Physician-assisted Suicide Debate

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Updated: Nov 30, 2023
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This essay will delve into the debate surrounding physician-assisted suicide. It will explore the ethical, legal, and medical arguments for and against this practice, including issues of patient autonomy, quality of life, and the moral responsibilities of healthcare providers. The piece will also consider the varying laws and public opinions on this controversial topic. PapersOwl showcases more free essays that are examples of Assisted Suicide.

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Let’s say a patient is in incredible pain or has an incurable illness and the patient can only be kept alive by machines or by enduring their pain. Should any patient who is in these circumstances be allowed to choose death over this life? Many people go against assisted suicide because of religion and or whatever they believe in. Another reason why people may disagree is that the patients who are not in the right mind and or are too young.

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Finally, why not instead improve access to hospice and palliative care. Currently, physician-assisted suicide is illegal in most states but I believe that physician-assisted suicide should be made legal, with the correct circumstances of course.

The right to assisted suicide is a pretty big topic that concerns many people in the United States. Debates and arguments go back and forth if a dying patient has the right to die with the assistance of a physician. Some people are against it because of religious and or moral reasons, while others are for it because of their compassion and respect for the dying; even the physicians are also divided on the issue. They all are on different terms on where they see the line if it is killing or saving them.

A big concern for assisted suicide is that many people are worried about the state of mind which some of the terminally ill patients are in. Many terminally ill patients who which are in the final stages of their lives have asked doctors to assist in euthanasia. Euthanasia which is the painless killing of a patient who is suffering from an incurable and painful disease or is in an irreversible coma. The practice is illegal in most countries. The realization that their only option at this point is to just let go can be pretty heartbreaking to some. When people see the word euthanasia, they see either two things. Euthanasia for some is something bad or cruel, it is the same as murder. Meanwhile, to others, euthanasia is the act of saving someone, to end their misery.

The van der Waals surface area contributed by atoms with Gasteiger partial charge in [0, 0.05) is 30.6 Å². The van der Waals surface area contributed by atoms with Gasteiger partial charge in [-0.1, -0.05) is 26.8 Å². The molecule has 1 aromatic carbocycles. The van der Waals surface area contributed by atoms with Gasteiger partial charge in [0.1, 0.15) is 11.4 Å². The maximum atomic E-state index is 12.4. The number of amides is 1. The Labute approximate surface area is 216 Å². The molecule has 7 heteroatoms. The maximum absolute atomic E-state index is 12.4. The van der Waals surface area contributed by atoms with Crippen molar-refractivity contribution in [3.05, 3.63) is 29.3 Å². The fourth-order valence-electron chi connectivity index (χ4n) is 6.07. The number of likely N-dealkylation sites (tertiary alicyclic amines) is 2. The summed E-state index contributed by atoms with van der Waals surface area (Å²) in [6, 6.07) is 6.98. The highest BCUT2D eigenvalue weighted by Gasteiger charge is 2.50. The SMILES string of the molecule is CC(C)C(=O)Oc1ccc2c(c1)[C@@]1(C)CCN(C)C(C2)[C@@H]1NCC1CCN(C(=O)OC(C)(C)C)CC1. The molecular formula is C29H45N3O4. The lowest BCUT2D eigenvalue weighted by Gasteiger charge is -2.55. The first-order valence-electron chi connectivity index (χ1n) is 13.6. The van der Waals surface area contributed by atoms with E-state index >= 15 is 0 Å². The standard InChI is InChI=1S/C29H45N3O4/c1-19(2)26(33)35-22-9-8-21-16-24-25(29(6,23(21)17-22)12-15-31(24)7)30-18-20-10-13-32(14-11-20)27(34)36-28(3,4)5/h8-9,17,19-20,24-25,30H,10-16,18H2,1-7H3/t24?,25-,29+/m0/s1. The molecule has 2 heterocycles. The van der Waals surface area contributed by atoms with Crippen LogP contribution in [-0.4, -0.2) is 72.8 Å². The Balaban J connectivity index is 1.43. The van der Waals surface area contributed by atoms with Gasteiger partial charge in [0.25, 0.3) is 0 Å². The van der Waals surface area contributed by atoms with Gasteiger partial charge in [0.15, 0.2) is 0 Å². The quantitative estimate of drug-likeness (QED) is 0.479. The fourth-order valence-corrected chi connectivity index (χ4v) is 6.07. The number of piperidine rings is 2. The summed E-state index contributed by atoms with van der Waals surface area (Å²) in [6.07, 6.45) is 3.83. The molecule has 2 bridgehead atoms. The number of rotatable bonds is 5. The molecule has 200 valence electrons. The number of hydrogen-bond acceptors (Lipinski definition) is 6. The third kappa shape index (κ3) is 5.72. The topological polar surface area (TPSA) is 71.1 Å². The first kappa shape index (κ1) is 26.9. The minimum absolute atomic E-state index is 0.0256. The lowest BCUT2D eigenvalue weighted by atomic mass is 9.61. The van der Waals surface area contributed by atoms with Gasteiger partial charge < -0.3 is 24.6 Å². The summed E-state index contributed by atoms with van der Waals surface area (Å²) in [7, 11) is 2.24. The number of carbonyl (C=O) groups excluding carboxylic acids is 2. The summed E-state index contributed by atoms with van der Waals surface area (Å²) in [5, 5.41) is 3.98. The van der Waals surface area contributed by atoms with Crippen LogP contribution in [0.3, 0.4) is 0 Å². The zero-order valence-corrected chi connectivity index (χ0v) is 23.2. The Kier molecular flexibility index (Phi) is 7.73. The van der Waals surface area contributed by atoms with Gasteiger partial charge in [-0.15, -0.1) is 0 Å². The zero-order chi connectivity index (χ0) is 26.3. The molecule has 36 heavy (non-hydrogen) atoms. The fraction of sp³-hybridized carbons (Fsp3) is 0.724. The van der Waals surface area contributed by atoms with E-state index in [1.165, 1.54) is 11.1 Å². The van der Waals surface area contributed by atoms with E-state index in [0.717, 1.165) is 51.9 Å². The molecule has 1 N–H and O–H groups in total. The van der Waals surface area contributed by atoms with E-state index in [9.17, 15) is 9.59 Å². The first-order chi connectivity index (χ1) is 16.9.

After studying both sides of the issue, an individual must conclude that competent terminal patients should be given the right to assisted suicide in order to end their suffering. It can reduce the heavy financial bills of hospital care on their families, and also preserve the individual right of people to determine their own fate. The arguments to make euthanasia legal are that it is a mercy to the patient, the cost of keeping the patient on machines for the remainder of their life and also taking away the patient’s right to stop their suffering. Another consideration is that making euthanasia legal would allow the government to instill regulations and laws and this control would be better than the secretive assisted suicide that seems to be happening.

Medicine is supposed to ease the suffering that a patient undergoes. But for some like the terminally ill patients, it is only just making their lives long and miserable by adding more pain every day. There are countless terminally ill patients from the past that have asked their doctors for a final lethal drug that will end all if their prolonged suffering. One argument in opposition to physician-assisted suicide is that because a model for quality end of life care is available through hospice and palliative care programs, there should be no reason anyone would need to seek physician-assisted suicide. In this view, the focus should not be on legalizing physician-assisted suicide, but on improving access to hospice care.